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Olympic torch relay to pass disaster-hit areas, world heritage sites

  • June 1, 2019
  • , Kyodo News , 5:23 p.m.
  • English Press

The organizing committee of the 2020 Games said Saturday the Tokyo Olympics’ torch relay will pass through major Japanese landmarks, including World Heritage sites and areas devastated by recent natural disasters.


According to the route revealed by organizers, the torch will travel to 857 municipalities in all of Japan’s 47 prefectures, shining a light on the symbols of reconstruction from the earthquake and tsunami of March 11, 2011, and the subsequent nuclear disaster.


About 10,000 torch bearers will participate over the 121-day relay, with the organizers revealing the specific routes later this year. The earliest application window will open on June 17.


Organizers said they had selected a route that goes through “places in each region with great attraction” in a bid to introduce them to people in Japan and abroad, while adding that 98 percent of the Japanese population will be able to visit a municipality that will hold the relay within an hour.


“I hope this will stimulate the world’s interest in Japan,” Yoshiro Mori, president of the organizing committee, said at an event held in Tokyo.


Since the Tokyo Olympics have been dubbed the “reconstruction Olympics,” the torch will pass through municipalities heavily hit by the disaster in northeastern Japan. It will commence on March 26, 2020, at Fukushima Prefecture’s J-Village, a soccer training center that was an operational base for dealing with the nuclear crisis.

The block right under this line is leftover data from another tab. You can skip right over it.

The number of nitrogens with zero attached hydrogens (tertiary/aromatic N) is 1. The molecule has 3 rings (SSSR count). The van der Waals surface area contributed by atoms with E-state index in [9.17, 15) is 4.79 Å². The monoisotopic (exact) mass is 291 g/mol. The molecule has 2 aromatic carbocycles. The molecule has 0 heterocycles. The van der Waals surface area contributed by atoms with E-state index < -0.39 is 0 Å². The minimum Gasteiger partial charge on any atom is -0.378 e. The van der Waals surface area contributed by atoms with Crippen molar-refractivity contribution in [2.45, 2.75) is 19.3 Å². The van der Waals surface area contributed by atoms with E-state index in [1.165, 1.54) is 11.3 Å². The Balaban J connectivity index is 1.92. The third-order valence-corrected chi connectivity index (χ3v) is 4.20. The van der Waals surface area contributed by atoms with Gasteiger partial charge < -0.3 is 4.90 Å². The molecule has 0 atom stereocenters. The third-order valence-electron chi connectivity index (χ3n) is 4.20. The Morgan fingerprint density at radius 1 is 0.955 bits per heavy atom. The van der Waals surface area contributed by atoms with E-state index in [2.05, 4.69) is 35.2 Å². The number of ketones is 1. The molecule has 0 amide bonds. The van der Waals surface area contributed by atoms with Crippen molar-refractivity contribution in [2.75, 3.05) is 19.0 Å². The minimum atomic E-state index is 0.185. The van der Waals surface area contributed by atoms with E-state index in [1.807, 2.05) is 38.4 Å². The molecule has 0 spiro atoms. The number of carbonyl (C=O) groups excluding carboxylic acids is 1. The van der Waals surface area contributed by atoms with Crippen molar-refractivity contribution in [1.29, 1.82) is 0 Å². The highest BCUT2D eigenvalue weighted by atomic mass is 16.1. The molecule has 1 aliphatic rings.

The “Miracle Pine” monument, in a park in Iwate Prefecture dedicated to a tree that remained standing when all the other 70,000 around it were washed away by tsunami, is among the various landmarks from the northeastern region. On the first day, the torch will also travel through Okuma, where one part of the crippled Fukushima Daiichi nuclear complex is located.


World Heritage sites designated by UNESCO, including Mt. Fuji, the nation’s tallest mountain, and Hiroshima Prefecture’s Miyajima Island, home to the Itsukushima Shrine and its floating gate, are among major landmarks along the route.


The torch will also visit the Hiroshima Peace Memorial Park, dedicated to Hiroshima’s legacy as the world’s first city to be subjected to a nuclear attack. Tomioka Silk Mill, a factory building in eastern Japan symbolizing the country’s industrialization from the 19th century, is on the itinerary for the seventh day of the relay.


The route also features several sports venues, including the ski jumping hill in Hakuba from the 1998 Nagano Winter Games, as well as rugby grounds that will host matches during this year’s Rugby World Cup.


In order to cover large part of the nation, the torch will be installed on cars when it travels to some of the municipalities. The organizers will also install a method of “teleportation,” in which a torch is lit after the flame is put out at a distant location.


The flame will make its entrance at Tokyo’s New National Stadium on July 24 during the opening ceremony.


Four Olympic sponsors will hold individual application windows for those wishing to become torch bearers, as will the organizers in each prefecture. Coca-Cola Japan Co. will open its application process on June 17.


According to the organizers, people of all genders and nationalities are eligible to become torch bearers, as long as they were born before April 1, 2008, and have a connection with a prefecture they wish to participate in.


Those who do not reach the age of 18 by March 1, 2020, need permission from a guardian to participate.


The organizers also unveiled the torch bearers’ uniforms, which are made using recycled plastic bottles in a bid to promote sustainability.


The flame lighting ceremony will take place on March 12, 2020, in Olympia, western Greece. Following an eight-day relay in Greece, the flame will be transported to Japan, where it will be displayed in Fukushima, Iwate and Miyagi prefectures, the three hit hardest by the 2011 catastrophe.


The Olympics will be held in Tokyo for the second time, following the 1964 Games. Next summer’s extravaganza will feature 33 sports and 339 events between July 24 and Aug. 9, followed by the Paralympics from Aug. 25 to Sept. 6.


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